Weekly Round-Up: November 17th

This is what happens when you don’t make time for lubricant.

At the beginning of the year, I was desperate to have Alter’s version of KOS-MOS, but since I hadn’t got my order in in time, I had to go without. When a re-release was announced this year, I was determined not to miss out, and so I put in a pre-order with Yesasia. Unfortunately, in the intervening time I realised that a) I could have got it cheaper elsewhere and b) I didn’t really want the figure any more, but due to some annoying Yesasia policy, I couldn’t cancel it. Now the figure has been shipped, but the big question is whether or not I’m going to like it. If not, my only hope is that I can sell it on to someone who wants the world’s favourite blue-haired android.

Reviewed this week: Aria 17, Asatte no Houkou 5, Chevalier 10, Code Geass 5, Corda d’Oro 2, Death Note 6, Gargoyle 4, Ghost Hunt 2, Kanon 6, Keroro 64, Otogi-jushi Akazukin 17, Red Garden 5, ROTK 30, Shounen Onmyouji 3-4, YoakeNa 6

…and in manga: Otome 34, SnB prologue, Tsubasa 135, Haruhi Suzumiya novel 4.5, Zero no Tsukaima novel 1.2


Aria the Natural 17: I never thought I could possibly get emotional about the loss of a gondola, but this episode of Aria has proved me wrong. Picking up where last episode left off, this instalment sees Akari and Alicia spend one last evening with the gondola they spent so much time training in- as always, the series is so simple and sweet that you just can’t help getting swept along for the ride.


Asatte no Houkou 5: One mark of a good show is how quickly time seems to pass whilst watching it, and if it can go so far as making twenty five minutes seem more like five, you know you’re onto a winner. Such is the case with Asatte no Houkou, a series so brilliant that it makes all my other favourites look unworthy in comparison. This episode sees Shouko and Karada move in with Hiro for the foreseeable future, and whilst Karada is slowly adjusting to life as an adult, Shouko is having equal difficulty dealing with the reality with being a child again.

Le Chevalier d’Eon 10: As Chevalier has continually proved throughout its run, it can somehow manage to be worthy even when it introduces the most ridiculous of ideas- and this episode is no exception. Only a series as absorbing and well-presented as this can take such liberties with history whilst trying to convince us that the villains want to unite Europe under one king (what for?). The animation also seems improved this week, although flashbacks seem to be the price we have to pay for that.

Code Geass 5: Whilst the return of green-haired C.C. (did anyone really think an OP character would die in the first episode?) helps Lelouch to expand his harem, Suzaku-Kira is kept busy elsewhere when he meets Code Geass’ version of Lacus. After the slight improvement that the series seemed to be making, this somewhat average episode has dragged it back down into the realms of mediocrity.

Kira and Lacus, Mark II.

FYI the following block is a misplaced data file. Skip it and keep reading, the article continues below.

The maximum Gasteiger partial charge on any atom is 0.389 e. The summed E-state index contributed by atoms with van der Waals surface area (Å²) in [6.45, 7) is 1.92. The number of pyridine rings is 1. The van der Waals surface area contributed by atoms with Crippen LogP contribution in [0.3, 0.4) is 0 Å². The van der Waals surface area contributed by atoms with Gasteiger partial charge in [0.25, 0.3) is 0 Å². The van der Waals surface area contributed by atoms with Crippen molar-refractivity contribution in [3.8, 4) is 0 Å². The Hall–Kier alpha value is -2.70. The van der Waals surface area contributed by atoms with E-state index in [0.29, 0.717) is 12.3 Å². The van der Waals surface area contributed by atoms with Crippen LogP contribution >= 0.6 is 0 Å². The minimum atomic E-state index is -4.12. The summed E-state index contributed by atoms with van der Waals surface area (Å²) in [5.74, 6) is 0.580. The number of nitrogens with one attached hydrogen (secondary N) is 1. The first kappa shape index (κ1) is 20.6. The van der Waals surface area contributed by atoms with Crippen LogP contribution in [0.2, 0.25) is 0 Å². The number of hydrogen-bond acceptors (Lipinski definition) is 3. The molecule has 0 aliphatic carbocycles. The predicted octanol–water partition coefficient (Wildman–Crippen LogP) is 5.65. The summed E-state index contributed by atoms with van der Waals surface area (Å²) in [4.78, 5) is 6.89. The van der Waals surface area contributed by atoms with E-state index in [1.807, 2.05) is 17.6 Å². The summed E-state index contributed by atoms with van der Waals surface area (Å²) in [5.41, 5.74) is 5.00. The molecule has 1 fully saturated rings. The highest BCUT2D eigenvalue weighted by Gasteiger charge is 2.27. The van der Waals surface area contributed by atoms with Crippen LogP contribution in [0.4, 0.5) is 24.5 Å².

La Corda d’Oro 2: Hino is saved from embarrassing herself in front of the HARD YURI trio, but her problems are only just beginning as she realises that even a magical violin can’t guarantee a good public performance. Fortunately, its magical properties mean that talking to bishies is just as helpful as practising, so she might just have a chance in the competition after all. Although a tale of numerous bishounen and a magical violin might sound like something to avoid, Corda continues to show the promise seen in the first episode, proving to be an enjoyable experience with some nice visuals.

Death Note 6: Light’s father and the few remaining NPA personnel on the Kira case have teamed up with L, but both Light and L are well aware that one more piece of decisive evidence is needed before Kira can be identified. As it turns out, however, the fiancée of the deceased Ray Penbar might just have the key that L needs, but it will do no good if Light can get to her first. The series continues to gain momentum with this surprisingly enjoyable episode, but as always I’m impatient to move ahead with the story.

The Gargoyle of the Yoshinagas 4: Whilst Lily’s father Hamilton searches for the Philosopher’s Stone to cure her and further his evil plans, Lily herself enjoys a day out with Futaba and the others. Whilst not as engaging as previous Gargoyle episodes, this instalment is nonetheless entertaining when compared to most other series, and next episode looks promising.

Ghost Hunt 2: The trouble with Ghost Hunt is that while it isn’t particularly awful, nor is there anything to mark it out as good. This episode sees our ghost hunting team stand around and argue about whether or not there are spirits in the old school building; perhaps it’s meant to be filled with suspense and character development, but unfortunately it just comes across as pedestrian and underwhelming.

Kanon 6: As Yuuichi becomes more and more dislikable, Kanon continues to degenerate into one man’s harem diaries. Now that the lead’s purpose seems to be nothing more than to torture, tease and otherwise browbeat the female characters, there isn’t much to recommend Kanon, and even my viewing of the old series cannot save the franchise in my estimation. I shall continue to watch for the sake of the parodies, but it cannot be said to be much of an enjoyable task anymore.